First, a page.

I shake myself out of it and snatch seventeen dollars from the register. “Sorry, I’ll be right with you!” I yell to the next person in line before jumping the counter and bolting out the door.
I look left and then right. Shit. Where did he go? Is it even worth giving him his change? I wonder. But then I might be fired if I don’t. I sigh and decide to go right, then make a left down an empty block. But there was no one there. Shit. Maybe he went left after all.
I turn to leave but suddenly something is thrown over my head, like a bag. And suddenly someone grabs me, someone strong. I shout in protest, thrashing around violently but I can’t so much as budge the hands that hold me. Oh my god. What is happening? Oh my god. Am I getting robbed? Am I going to die? But I haven’t even paid off my student loans.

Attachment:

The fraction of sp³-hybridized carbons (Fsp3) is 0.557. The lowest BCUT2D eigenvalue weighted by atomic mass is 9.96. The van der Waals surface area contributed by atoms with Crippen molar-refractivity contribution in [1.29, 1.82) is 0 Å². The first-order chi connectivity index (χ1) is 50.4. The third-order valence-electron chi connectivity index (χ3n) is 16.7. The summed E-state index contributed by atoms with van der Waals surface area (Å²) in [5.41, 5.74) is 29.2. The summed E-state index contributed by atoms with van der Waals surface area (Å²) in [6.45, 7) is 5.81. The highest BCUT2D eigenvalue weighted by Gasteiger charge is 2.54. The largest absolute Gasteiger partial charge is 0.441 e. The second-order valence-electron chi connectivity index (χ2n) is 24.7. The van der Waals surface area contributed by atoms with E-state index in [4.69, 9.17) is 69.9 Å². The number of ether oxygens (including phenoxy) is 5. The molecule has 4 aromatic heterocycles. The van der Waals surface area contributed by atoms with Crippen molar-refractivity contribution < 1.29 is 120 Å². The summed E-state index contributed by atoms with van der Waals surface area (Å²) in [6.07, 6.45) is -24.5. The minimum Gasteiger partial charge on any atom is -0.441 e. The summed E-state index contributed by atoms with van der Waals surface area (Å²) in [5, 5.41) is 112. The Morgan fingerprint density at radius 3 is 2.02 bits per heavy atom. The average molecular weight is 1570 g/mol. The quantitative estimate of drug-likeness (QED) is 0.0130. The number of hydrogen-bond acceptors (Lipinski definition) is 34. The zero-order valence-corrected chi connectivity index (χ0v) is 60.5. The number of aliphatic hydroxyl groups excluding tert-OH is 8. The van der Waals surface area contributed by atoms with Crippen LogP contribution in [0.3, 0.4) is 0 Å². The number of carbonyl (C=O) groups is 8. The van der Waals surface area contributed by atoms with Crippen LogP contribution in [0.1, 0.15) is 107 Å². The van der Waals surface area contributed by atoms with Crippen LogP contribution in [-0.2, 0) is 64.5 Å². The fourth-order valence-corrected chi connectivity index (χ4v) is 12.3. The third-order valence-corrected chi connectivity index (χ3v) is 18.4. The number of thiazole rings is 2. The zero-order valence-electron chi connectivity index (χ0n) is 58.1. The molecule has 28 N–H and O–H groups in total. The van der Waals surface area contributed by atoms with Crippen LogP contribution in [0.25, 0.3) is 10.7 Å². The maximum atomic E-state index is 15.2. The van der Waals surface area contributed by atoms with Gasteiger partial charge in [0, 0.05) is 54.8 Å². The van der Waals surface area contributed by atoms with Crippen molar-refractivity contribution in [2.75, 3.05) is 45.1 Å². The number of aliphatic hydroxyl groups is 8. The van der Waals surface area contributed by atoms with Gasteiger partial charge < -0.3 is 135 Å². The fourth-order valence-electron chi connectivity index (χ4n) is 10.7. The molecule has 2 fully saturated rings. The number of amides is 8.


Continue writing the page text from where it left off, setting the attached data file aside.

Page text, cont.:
A cloth muffles my mouth through the bag. Something potent singes the hair in my nostrils. My head spins. Don’t breathe in, I tell myself. But my bodily need gives out. And I take in a breath of chloroform. I can feel my body grow as heavy as lead, my mind flooding with black.
“Put him in the trunk,” someone says. It’s the last thing I hear before I knock out.
And now we’re here, with me getting waterlogged while tied to a chair. And I don’t even have the slightest clue why. I’m scared and frustrated and hungry and still remarkably hungover. I want to punch something.
“What do you know about Atlas?” he repeats. I groan.